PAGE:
Campus Advocate and Mentor Leads with his Heart
A din of discomfort and tension fill the air as dozens of students, faculty, staff, and administrators sit in Colusa Hall in mid-March to discuss safety concerns. As part of the discussion, University President Gayle Hutchinson and Police Chief John Reid are listening with rapt attention as those who feel particularly vulnerable share their experiences of fear, racism, and discrimination.
Combining confidence and candor, senior Kimani Davis II takes his turn to speak.
Addressing a notion that an increase in uniformed police officers would make most of the campus community feel safer, Davis offers a counter perspective, sharing that a larger police presence could likely make many students feel less safe than ever, given their own unique life experiences and seeing officers’ sunglasses, sidearms, and icy stares.
“We need to know that you’re human beings,” Davis says directly to Chief Reid and without hesitation, “just like we’re human beings.”
Gentle claps and finger snaps follow from attendees. This eloquent and outspoken moment is not unusual for the double major in sociology and multicultural and gender studies. But a few years ago, such extroverted advocacy would have been unimaginable.
“That was one of my fears growing up,” Davis said, “I always felt that something bad would happen to me if I tried to stand in front of too many people.”
But in his time at Chico State, he has realized not only does his voice have power but he also feels an incredible responsibility to speak on behalf of those whose voices are not yet so confident.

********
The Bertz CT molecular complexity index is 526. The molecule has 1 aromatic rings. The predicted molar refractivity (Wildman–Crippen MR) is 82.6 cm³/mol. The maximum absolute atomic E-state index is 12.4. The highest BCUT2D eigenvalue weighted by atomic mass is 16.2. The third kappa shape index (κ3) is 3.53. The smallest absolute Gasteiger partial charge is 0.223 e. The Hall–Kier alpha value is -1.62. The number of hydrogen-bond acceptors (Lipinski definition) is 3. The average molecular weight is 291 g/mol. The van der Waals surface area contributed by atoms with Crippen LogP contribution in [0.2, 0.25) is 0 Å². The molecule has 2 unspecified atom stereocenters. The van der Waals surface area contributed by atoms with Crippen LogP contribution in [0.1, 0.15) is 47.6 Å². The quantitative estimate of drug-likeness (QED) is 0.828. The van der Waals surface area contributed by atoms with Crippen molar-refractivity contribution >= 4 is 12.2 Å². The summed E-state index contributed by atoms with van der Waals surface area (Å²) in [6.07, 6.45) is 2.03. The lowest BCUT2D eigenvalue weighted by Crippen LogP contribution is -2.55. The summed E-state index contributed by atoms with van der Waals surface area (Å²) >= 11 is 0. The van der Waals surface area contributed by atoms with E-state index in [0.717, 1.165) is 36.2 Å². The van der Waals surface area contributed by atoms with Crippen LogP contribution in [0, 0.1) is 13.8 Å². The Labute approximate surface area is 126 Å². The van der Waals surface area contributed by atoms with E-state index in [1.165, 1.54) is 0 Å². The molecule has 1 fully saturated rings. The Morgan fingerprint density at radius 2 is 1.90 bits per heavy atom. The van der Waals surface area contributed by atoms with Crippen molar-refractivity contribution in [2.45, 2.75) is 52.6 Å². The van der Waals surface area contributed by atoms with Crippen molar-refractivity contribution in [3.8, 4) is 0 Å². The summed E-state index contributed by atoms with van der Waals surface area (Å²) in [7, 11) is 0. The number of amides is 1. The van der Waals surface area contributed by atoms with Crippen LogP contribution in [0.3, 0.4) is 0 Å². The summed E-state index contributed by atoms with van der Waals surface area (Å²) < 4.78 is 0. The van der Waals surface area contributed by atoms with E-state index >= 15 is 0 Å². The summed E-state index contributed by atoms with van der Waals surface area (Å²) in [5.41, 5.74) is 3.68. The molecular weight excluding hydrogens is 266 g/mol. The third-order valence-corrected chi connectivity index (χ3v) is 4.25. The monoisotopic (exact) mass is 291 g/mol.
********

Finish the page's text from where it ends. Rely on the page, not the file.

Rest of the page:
So he has stepped out to the forefront, advocating for the diverse communities he supports, like during the spring safety summit or the “We Matter” Candlelight Vigil for this year’s Black History Month events. Davis is also a student coordinator for The Men of CHICO (Culture, Honor, Integrity, Courage, Opportunity), a campus program that aims to empower, guide, and support men of color. And he has interned at Safe Place for the last year, starting a first-of-its-kind series called “Bro Talks” with fellow senior Sam Akinwande, addressing male-only audiences (like fraternities, men’s groups, and athletes) about sexual violence, sexual assault, and consent.
“Kimani is someone who leads with his heart and always wants to make sure people are OK,” said Malcolm McLemore, interim associate director for the STAR Center. “That’s who he is to the core.”
As coordinator of The Men of CHICO, McLemore collaborates with Davis on student programs, so he’s seen firsthand just how deeply the student cares about others in his community, taking time to ask if they’ve finished homework, studied for a test, or if they’ve eaten that day.
Growing up in a low-income household in Inglewood, Davis moved homes frequently in his youth and attended six different schools (including an elementary school in Alabama) by the time he reached high school. His Southern California neighborhood often combusted with gang activity.
“There were days when we couldn’t go to school,” he said. “We had lockouts because there was gang stuff going on around the schools.”